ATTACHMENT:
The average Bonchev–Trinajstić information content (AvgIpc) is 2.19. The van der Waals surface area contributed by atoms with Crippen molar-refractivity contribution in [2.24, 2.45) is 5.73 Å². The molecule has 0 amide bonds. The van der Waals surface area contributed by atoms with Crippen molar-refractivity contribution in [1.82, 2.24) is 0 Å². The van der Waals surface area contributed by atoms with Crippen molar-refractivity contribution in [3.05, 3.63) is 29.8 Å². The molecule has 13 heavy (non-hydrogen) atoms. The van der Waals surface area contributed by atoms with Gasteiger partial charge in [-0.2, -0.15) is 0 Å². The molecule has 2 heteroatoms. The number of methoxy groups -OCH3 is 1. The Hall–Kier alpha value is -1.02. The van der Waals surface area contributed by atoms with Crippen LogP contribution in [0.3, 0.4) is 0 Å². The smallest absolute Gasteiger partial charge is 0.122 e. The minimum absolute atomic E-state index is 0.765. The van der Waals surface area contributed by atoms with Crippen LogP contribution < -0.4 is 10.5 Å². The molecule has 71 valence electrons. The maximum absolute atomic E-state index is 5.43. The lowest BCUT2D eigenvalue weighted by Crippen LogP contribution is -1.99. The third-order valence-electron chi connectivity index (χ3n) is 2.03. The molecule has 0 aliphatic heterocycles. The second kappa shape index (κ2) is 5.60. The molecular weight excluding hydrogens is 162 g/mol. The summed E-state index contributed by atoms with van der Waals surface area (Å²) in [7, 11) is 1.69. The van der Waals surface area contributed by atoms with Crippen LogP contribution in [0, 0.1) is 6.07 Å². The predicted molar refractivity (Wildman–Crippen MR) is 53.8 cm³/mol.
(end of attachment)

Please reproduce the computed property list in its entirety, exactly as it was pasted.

The average Bonchev–Trinajstić information content (AvgIpc) is 2.19. The van der Waals surface area contributed by atoms with Crippen molar-refractivity contribution in [2.24, 2.45) is 5.73 Å². The molecule has 0 amide bonds. The van der Waals surface area contributed by atoms with Crippen molar-refractivity contribution in [1.82, 2.24) is 0 Å². The van der Waals surface area contributed by atoms with Crippen molar-refractivity contribution in [3.05, 3.63) is 29.8 Å². The molecule has 13 heavy (non-hydrogen) atoms. The van der Waals surface area contributed by atoms with Gasteiger partial charge in [-0.2, -0.15) is 0 Å². The molecule has 2 heteroatoms. The number of methoxy groups -OCH3 is 1. The Hall–Kier alpha value is -1.02. The van der Waals surface area contributed by atoms with Crippen LogP contribution in [0.3, 0.4) is 0 Å². The smallest absolute Gasteiger partial charge is 0.122 e. The minimum absolute atomic E-state index is 0.765. The van der Waals surface area contributed by atoms with Crippen LogP contribution < -0.4 is 10.5 Å². The molecule has 71 valence electrons. The maximum absolute atomic E-state index is 5.43. The lowest BCUT2D eigenvalue weighted by Crippen LogP contribution is -1.99. The third-order valence-electron chi connectivity index (χ3n) is 2.03. The molecule has 0 aliphatic heterocycles. The second kappa shape index (κ2) is 5.60. The molecular weight excluding hydrogens is 162 g/mol. The summed E-state index contributed by atoms with van der Waals surface area (Å²) in [7, 11) is 1.69. The van der Waals surface area contributed by atoms with Crippen LogP contribution in [0, 0.1) is 6.07 Å². The predicted molar refractivity (Wildman–Crippen MR) is 53.8 cm³/mol.